As much as Formula 1 is a team game, the main aim is to win the drivers championship. It’s what gets associated with you in the books of history; what people remember you for in decades to come. Remember when Raikkonen and Massa won Ferrari the constructors battle in 2008? The shots of mechanics bashing their pit box walls when Hamilton crossed the line in sixth to snatch the drivers title from Massa by a point says it all.
With Rosberg’s comments in the press conference, its almost an omission that he knows Hamilton is faster than him. He clearly had the opportunity to overtake him, but if he responded to his pace chances are Hamilton would’ve went faster, meaning the tyres get destroyed more as they battle for track position.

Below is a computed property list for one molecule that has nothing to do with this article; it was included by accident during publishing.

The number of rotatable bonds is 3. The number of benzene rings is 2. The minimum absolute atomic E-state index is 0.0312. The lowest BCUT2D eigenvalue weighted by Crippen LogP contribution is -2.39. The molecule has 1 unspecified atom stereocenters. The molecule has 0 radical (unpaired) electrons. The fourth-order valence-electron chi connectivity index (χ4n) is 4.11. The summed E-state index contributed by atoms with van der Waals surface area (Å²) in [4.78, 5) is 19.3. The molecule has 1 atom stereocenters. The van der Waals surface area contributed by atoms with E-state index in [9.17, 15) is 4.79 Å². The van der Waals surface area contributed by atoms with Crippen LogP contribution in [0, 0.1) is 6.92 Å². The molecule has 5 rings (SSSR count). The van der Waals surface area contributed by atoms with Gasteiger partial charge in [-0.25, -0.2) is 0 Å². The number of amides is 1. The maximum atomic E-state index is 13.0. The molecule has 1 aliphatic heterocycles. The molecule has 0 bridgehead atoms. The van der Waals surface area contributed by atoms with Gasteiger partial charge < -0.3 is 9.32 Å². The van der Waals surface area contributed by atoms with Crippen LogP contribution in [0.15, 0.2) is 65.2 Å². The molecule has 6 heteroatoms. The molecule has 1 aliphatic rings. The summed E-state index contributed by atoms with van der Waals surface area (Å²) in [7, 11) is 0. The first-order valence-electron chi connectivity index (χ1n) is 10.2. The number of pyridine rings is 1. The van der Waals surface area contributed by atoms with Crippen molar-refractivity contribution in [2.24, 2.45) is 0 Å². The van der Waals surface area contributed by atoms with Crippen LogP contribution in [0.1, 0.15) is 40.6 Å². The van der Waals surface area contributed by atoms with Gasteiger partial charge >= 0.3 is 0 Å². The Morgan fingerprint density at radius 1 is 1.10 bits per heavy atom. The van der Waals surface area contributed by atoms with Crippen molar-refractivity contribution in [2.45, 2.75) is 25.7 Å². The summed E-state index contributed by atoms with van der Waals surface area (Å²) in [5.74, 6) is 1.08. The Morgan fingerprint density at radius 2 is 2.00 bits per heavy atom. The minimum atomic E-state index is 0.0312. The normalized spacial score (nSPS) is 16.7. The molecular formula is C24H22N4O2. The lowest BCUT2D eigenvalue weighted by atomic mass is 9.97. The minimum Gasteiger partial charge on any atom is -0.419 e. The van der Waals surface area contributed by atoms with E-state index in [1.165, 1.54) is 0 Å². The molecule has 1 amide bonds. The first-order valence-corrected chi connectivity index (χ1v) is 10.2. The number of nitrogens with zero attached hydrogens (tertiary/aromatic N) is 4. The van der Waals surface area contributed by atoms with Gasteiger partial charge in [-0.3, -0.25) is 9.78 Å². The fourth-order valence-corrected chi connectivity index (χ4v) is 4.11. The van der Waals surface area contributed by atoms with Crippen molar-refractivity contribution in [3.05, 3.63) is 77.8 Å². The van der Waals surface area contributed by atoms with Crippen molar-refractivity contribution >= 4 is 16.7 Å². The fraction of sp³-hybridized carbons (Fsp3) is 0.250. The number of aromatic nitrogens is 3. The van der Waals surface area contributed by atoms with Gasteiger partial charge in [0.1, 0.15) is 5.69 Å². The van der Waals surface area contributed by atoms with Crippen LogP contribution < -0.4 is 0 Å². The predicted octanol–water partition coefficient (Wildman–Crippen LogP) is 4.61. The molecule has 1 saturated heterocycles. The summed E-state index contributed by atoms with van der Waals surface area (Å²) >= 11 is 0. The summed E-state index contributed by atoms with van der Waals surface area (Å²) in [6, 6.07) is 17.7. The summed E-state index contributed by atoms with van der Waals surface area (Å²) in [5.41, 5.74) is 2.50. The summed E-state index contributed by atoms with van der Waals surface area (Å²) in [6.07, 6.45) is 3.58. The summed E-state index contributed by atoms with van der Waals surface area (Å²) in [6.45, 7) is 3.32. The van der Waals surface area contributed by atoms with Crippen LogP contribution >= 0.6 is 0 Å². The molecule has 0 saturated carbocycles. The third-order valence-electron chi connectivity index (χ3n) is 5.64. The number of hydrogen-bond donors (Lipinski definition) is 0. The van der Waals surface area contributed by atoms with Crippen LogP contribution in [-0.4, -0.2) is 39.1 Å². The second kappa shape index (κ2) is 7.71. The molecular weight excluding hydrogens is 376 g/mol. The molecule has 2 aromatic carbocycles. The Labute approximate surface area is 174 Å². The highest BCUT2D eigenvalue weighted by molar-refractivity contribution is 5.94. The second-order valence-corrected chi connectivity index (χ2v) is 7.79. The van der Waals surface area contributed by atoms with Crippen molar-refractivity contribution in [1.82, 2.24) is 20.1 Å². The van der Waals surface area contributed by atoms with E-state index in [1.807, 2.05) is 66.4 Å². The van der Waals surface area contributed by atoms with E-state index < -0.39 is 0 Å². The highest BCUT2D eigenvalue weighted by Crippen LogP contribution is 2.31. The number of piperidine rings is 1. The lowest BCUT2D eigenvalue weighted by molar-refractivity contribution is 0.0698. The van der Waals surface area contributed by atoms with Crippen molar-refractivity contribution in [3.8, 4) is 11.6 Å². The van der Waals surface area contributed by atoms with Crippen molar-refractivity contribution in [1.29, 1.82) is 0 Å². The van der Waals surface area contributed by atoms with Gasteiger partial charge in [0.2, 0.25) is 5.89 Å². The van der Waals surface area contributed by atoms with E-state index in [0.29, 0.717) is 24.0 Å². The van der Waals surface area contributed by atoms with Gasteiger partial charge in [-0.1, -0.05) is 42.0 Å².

But none of this is something Hamilton should worry about. Damon Hill pulled the famous quote from Fangio in Sky’s post-race coverage: “The goal is to win the race at the slowest possible speed” and it hits the nail on the head. Lewis knows what he needs to do to win, and his antics on track act as a wind up to the relentless psychological battle between these two sportsmen at the top of their game.
Further behind in the midfield we saw yet another exhibition from the two Red Bull teams. Max Vestappen continued to show no fear in his Toro Rosso, whilst Kvyat, Riccardo, and Sainz all struggled with either braking or Power Unit issues in their cars. You could say that Vestappen’s ability to adapt to the driving conditions of his car are superior to that of his fellow Red Bull compatriots, however you do that at the expense of writing off their abilities.